Musings of an Orthodox Jew

Thoughts on Torah and the Jewish world today.

Parshas Beshalach 5769 – Remember Amalek

Teh end of the Parsha concludes with the battle against Amalek and the promise from g-d that he will totally obliterate them. this promise is reinforced by the statement “He said, ‘The Hand is on God’s Throne. God shall be at war with Amalek for all generations.’ ” In other words, it is not just an idle promise, but a vow that G-d is bound by!

Now it is true that Amalek attacked us in the desert, and they did so in a cowardly manner, attacking the women and children from behind, but is this a reason for G-d to promise their complete annihilation? Midian attacked us in the desert- they even tried to destroy us spiritually at Baal Peor. Amalek attacked us in the desert- and the reason for Hashem taking the Jews the long way round as they left Egypt was to avoid the land of the Philistines, so they would also probably have attacked us. On the surface of it- one can’t blame them for it- after all, if a large encampment of armed people suddenly starts going through your land (and we are told in the Torah that Bnei Yisrael were armed when they left Egypt) you would be understandably worried about their intentions. So why this specific hatred for Amalek?

On the one hand you can understand it as Rashi has- that this was after the greatest moment in history. Hashem had saved the Jews and brought them out of Egypt. The sea had split and drowned the Egyptian army and Hashem had appeared before 2 million people at Sinai to give Moshe the Torah. At this point the world was terrified of Bnei Yisrael. they knew of these wonders and they feared Hashem. What did Amalek do? They ignored this- they attacked Bnei Yisrael, showing the rest of the world that they could be attacked. From there action the unthinkable became thinkable. The later wars may never have happened if amalek had not attacked Bnei Yisrael.

This war can be understood at a much deeper level. Amalek represents the physical, the ultimate grounding in this world while ignoring the spiritual. For Amalek, the miracles that had occurred were explained away as natural disasters, as stories, exaggerations. To them, the divine did not exist. They were the opposite of Bnei Yisrael- rooted int he physical as opposed to Bnei Yisrael that were elevated to Hashem’s representatives on earth, the nation to show the world the path to Hashem. Thus Amalek felt free to attack- they were strong, they had mighty armies- why not attack the women and children? Why not steal goods and take slaves? Being rooted in the physical they lived by the “Might is right” and the idea that if you can take it, it is yours. Thus we see in the war against Amalek pure might of arms was not enough. When Bnei Yisrael goes out to fight they only win while Moshe prays, while the spiritual is there to help. When Moshe tired and his prayers faltered, then Bnei Yisrael would start loosing. To defeat the physical one needs to have the help of Hashem.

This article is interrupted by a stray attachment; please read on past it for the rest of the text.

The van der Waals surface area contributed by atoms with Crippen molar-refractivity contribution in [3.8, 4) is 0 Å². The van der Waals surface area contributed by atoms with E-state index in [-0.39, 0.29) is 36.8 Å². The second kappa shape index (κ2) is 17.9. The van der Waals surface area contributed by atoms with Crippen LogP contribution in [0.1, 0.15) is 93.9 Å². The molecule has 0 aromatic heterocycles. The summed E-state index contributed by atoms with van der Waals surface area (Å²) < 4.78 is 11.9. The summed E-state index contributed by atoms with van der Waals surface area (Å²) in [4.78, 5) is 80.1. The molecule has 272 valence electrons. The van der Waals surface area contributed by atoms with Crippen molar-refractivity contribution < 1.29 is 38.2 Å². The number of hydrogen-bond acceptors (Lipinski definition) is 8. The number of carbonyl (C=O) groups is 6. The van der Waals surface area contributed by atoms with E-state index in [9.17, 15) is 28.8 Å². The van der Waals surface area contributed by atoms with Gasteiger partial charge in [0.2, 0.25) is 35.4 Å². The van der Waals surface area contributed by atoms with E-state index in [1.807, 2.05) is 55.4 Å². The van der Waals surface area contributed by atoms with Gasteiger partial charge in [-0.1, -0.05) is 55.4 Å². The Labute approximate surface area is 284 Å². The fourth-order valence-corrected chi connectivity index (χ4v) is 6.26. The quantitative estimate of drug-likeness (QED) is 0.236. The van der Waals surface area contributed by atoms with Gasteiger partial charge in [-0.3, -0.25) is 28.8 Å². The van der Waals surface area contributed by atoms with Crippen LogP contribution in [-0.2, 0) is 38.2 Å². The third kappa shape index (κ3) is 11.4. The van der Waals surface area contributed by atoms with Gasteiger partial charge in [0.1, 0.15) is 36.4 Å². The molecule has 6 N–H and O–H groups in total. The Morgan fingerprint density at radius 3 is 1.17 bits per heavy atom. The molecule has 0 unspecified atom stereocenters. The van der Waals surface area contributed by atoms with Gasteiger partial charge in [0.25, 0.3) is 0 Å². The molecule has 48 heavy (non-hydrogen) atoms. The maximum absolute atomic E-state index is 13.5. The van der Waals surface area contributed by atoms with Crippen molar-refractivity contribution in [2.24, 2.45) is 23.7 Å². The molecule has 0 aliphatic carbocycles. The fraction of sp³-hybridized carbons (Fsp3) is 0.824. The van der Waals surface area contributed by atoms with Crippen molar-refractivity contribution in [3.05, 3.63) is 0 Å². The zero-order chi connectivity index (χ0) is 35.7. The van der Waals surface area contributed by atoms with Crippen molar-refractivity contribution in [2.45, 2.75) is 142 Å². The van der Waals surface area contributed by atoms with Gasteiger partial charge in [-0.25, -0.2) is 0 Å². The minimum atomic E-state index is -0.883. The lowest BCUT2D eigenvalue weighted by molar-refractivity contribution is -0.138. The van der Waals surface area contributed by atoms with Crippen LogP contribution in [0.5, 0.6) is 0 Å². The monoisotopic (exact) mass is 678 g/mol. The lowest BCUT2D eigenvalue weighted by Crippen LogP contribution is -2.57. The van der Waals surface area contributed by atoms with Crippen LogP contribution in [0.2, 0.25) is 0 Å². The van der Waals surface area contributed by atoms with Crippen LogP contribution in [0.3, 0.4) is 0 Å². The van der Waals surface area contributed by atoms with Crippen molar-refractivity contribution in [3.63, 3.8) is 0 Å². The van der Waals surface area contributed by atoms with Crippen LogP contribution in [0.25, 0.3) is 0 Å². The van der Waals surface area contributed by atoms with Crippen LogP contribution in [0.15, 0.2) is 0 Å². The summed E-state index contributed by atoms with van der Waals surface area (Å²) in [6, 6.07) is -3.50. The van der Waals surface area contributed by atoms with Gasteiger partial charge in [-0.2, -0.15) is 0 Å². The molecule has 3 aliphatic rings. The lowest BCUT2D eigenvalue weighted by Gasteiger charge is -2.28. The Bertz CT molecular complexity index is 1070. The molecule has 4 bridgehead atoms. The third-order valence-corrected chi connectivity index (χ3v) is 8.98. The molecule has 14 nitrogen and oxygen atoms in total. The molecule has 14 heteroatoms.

It is what Amalek represents that makes them so reprehensible. Teh war against Amalek, the promise that they would ultimately be defeated, is a war against the physical pull of the world. The war against Amalek is the war against the degradation of a life that is dedicated to physical pursuits, a life totally devoid of spirituality and only active in seeking pleasure. It is the debasement of the soul to the level of a purely instinctual creature whose only purpose in existence is physical pleasure. Our purpose in this world is the elevation of our souls through the elevation of our bodies from the animal to the holy. Amalek represents the antithesis of that, and thus why they are singled out for such hatred.

Of course this story is more about just the physical nation of Amalek- but it is also about the figurative notion of what they represent. It is up to us to defeat the Amalek within, the desires for purely physical pleasures no matter what the context. The Torah does not tell us to afflict ourselves; it does not call for aescetism or absitnence. What it calls for is for us to realise that for everything there are channels that are good, and others that are bad. It calls for us to realise the difference, to control oursleves, and to elevate ourselves, through those channels that are good and enhance our
spirituality.

Note: As always comments, corrections, questions and debates are welcomed.

Disclaimer: I am not a Rabbi and cannot pasken sheilahs. I welcome emails to discuss issues of halachah and will offer advice where I can. However, I cannot pasken for you or give a heter. Those who have contacted me in this regard, I am very flattered but must refer you back to your local Orthodox Rabbi, or to the “Ask the Rabbi” forum at Yeshiva.org (in english at English Yeshiva.org.il or at Ask Moses

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February 5, 2009 - Posted by | Parshah, Torah | , , , , , , ,

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